Theresa May: The Steady Leader Who Gambled and Lost
The ruling Conservatives lost their parliamentary majority in Thursday's vote, after a campaign marred by terror attacks, policy mistakes and her own awkward public manner, prompting warnings that her days are numbered
Britain's Prime Minister Theresa May leaves the Conservative Party's Headquarters after Britain's election in London. (Photo: Reuters/ Peter Nicholls)
London: Prime Minister Theresa May presented herself as a stable leader to take Britain through Brexit, but her gamble of an election backfired spectacularly.
The ruling Conservatives lost their parliamentary majority in Thursday's vote, after a campaign marred by terror attacks, policy mistakes and her own awkward public manner, prompting warnings that her days are numbered.
"It is clear that this election has left her authority deeply wounded, perhaps fatally," said Paul Goodman, a former lawmaker and editor of the ConservativeHome website.
"She ran a pretty dreadful campaign," added Conservative lawmaker Anna Soubry as the results rolled in, saying she should "consider her position".
May stunned the country when she called the election in April, after repeatedly arguing that such a poll would be too disruptive following the referendum vote to leave the European Union last year.
At the time, the Conservatives were riding high in the polls, and it initially seemed like a smart move -- until the opposition Labour party began to gain ground.
May began with a presidential-style campaign focused around her own leadership qualities and her ability to implement Brexit, an issue on which Labour was divided.
But she drew accusations of being robotic, over-reliant on slogans and soundbites, and so awkward around members of the public that she even boycotted television debates.
A bold plan to change the way elderly social care is funded had to be hastily amended after a backlash among older, mostly Conservative-backing voters, undermining her reputation for competence.
And the terror attacks in London and Manchester shone a light on May's record during six years as interior minister came under scrutiny, particularly whether cuts to police numbers could be blamed for the failure to stop the assailants.
When May replaced David Cameron after the Brexit vote last year, she presented herself as a steady hand on the tiller as Britain headed into unchartered waters.
She was the hard-working vicar's daughter who eschewed gossip and focused on "getting the job done", with her flamboyant shoes the only sign of rebellion.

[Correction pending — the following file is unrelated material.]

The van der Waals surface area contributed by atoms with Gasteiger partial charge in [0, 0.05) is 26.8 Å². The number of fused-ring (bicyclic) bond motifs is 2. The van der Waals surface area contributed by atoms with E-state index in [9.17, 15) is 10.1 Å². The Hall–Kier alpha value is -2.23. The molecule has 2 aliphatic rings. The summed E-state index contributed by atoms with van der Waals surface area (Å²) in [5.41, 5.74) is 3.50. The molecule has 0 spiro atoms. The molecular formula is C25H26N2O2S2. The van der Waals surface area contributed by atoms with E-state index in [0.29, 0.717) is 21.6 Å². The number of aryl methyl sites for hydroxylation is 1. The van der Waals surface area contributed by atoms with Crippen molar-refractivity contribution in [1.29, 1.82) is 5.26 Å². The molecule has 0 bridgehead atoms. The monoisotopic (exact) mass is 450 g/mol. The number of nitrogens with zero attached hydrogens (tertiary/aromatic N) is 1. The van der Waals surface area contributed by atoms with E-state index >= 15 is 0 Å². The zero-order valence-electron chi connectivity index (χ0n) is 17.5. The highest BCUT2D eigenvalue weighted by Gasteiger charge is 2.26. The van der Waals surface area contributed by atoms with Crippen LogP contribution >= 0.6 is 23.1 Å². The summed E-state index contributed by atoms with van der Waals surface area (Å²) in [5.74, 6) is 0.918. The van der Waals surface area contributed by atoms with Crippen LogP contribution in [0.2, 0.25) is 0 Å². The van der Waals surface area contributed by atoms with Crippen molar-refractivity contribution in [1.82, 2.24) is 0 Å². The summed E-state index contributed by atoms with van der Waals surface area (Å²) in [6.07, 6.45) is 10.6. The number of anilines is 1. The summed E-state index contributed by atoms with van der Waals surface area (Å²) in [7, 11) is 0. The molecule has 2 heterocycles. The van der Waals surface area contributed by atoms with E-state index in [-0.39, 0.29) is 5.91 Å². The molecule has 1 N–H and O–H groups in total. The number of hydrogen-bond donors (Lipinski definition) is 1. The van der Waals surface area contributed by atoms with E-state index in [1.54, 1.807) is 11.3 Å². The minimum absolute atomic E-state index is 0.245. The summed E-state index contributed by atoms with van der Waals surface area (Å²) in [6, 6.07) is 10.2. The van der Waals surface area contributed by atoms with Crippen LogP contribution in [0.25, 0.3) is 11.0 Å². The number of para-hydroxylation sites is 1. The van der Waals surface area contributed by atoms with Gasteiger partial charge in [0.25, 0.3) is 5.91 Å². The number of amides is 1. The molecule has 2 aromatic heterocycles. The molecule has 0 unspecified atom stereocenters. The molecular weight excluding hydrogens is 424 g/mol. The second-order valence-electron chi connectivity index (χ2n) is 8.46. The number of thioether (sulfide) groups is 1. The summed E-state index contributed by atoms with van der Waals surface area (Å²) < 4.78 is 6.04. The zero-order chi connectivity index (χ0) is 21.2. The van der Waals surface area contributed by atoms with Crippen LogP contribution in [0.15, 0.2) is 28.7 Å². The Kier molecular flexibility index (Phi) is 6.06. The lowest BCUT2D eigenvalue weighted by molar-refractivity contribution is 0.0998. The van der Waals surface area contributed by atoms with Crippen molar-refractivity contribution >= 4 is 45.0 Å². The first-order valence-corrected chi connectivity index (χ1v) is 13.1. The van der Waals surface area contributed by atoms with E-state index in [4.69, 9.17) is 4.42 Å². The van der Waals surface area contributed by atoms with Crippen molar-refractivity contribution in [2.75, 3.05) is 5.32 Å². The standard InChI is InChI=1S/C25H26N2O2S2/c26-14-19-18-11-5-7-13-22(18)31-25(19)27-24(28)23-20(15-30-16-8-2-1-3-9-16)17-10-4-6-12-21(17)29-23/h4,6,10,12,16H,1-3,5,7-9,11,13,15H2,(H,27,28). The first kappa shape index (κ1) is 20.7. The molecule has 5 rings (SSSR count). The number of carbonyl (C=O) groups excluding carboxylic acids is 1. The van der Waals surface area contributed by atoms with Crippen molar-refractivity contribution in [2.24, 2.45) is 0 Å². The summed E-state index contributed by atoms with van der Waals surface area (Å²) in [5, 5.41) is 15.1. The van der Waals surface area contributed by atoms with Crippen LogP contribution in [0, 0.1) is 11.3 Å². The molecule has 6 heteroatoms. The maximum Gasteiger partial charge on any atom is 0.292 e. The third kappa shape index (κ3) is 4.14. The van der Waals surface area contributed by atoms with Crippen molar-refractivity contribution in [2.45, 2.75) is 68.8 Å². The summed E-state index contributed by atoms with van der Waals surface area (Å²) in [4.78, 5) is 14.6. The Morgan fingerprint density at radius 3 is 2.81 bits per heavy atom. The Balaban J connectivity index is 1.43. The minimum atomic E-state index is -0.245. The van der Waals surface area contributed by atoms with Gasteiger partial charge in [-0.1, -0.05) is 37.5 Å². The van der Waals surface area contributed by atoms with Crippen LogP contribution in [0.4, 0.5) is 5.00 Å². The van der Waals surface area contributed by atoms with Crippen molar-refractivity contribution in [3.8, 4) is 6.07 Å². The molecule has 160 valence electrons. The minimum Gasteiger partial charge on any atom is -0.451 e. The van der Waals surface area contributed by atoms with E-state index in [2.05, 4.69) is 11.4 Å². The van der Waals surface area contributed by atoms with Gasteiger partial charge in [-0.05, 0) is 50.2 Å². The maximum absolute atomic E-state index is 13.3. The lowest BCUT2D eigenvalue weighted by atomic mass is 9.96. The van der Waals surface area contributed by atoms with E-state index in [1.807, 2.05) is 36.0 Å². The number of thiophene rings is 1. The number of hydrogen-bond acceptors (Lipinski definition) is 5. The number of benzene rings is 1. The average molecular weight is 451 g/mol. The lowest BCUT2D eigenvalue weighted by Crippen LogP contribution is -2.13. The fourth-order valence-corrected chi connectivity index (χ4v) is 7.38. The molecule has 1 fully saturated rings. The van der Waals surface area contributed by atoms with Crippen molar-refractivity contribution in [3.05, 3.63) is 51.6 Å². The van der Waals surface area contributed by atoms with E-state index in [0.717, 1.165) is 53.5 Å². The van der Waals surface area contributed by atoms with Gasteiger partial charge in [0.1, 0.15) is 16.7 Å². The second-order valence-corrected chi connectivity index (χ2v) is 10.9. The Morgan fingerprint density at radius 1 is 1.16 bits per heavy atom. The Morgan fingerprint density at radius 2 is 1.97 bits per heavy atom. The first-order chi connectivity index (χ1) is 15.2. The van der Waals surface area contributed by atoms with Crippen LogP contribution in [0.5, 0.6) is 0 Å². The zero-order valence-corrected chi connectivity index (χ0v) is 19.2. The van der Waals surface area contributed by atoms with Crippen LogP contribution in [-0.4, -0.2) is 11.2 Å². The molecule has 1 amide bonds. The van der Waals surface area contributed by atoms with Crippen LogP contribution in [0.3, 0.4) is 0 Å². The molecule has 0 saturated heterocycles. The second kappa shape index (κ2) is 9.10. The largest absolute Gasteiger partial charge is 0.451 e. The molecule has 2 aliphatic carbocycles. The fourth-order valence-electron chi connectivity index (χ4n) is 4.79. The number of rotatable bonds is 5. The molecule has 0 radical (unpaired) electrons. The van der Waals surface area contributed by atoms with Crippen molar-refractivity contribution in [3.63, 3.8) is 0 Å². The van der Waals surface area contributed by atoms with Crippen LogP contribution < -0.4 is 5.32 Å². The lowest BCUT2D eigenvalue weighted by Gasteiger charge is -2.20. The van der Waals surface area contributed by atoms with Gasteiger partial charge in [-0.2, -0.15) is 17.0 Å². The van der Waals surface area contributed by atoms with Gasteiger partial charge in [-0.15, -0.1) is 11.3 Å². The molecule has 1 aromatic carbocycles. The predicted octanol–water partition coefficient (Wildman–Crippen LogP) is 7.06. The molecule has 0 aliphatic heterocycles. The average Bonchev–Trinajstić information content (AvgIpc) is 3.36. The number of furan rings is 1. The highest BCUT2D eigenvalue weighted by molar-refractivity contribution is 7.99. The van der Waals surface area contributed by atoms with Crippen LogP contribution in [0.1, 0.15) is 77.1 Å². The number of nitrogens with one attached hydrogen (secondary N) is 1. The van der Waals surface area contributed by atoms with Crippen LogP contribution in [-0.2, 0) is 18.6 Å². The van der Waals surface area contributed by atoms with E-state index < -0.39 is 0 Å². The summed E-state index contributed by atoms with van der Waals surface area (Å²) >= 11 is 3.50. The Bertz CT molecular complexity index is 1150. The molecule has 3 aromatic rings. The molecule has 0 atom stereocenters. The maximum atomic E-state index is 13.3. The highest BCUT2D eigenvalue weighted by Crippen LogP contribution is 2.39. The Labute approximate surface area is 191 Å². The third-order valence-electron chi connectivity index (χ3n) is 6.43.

During the campaign, she stepped up her rhetoric against the EU, using a description of herself as a "bloody difficult woman" to insist she would be tough in Brexit talks.
But her promise to offer "strong and stable leadership" was undermined by the U-turn on social care -- and her own broken promise not to call the election in the first place.
Like Cameron, who called the EU referendum in the mistaken confidence that he would win the vote to stay in the bloc, she now risks being remembered for hubris.
"It was a self-inflicted error, a self-inflicted wound and it was something that was likely born out of a bit of taking the British public for granted," Brian Klaas of the London School of Economics (LSE) told AFP.
Some commentators have drawn comparisons with US presidential candidate Hillary Clinton, who lost out to the unexpected opposition of Donald Trump.
"It's almost as if Theresa May looked at Hillary's campaign and said: 'Let's do that'," wrote a Financial Times journalist, Robert Shrimsley, on Twitter.
The care row highlighted May's habit of relying on a few trusted advisors, which saw even cabinet ministers excluded from discussion of the controversial policy.
A reshuffle was always expected after the election, but senior Conservatives are now likely to push for changes to her inner circle -- as well as greater say over policy.
As Britain's second female prime minister, May is often compared to the first, Conservative "Iron Lady" Margaret Thatcher, but struck a markedly different tone, rejecting "untrammelled free markets" and "the cult of selfish individualism".
She had already challenged the party's direction, famously warning as Conservative chairwoman in 2002 that the Tories were seen as "the nasty party".
May earned a reputation as a dogged minister when leading the interior ministry under David Cameron, but never gained acceptance among the prime minister's cosmopolitan inner circle.
However, being in the shadows helped her avoid the flack from Britain's vote to leave the European Union, despite backing Remain.
Presenting herself as committed to implementing the public's decision, May was able to win support from both factions and swept to the party's leadership.
May's astute political instincts served her well during the day-to-day business of leading the country.
But the spotlight of an election campaign exposed her awkward public manner to the country at large, which gave its damning verdict on Thursday.
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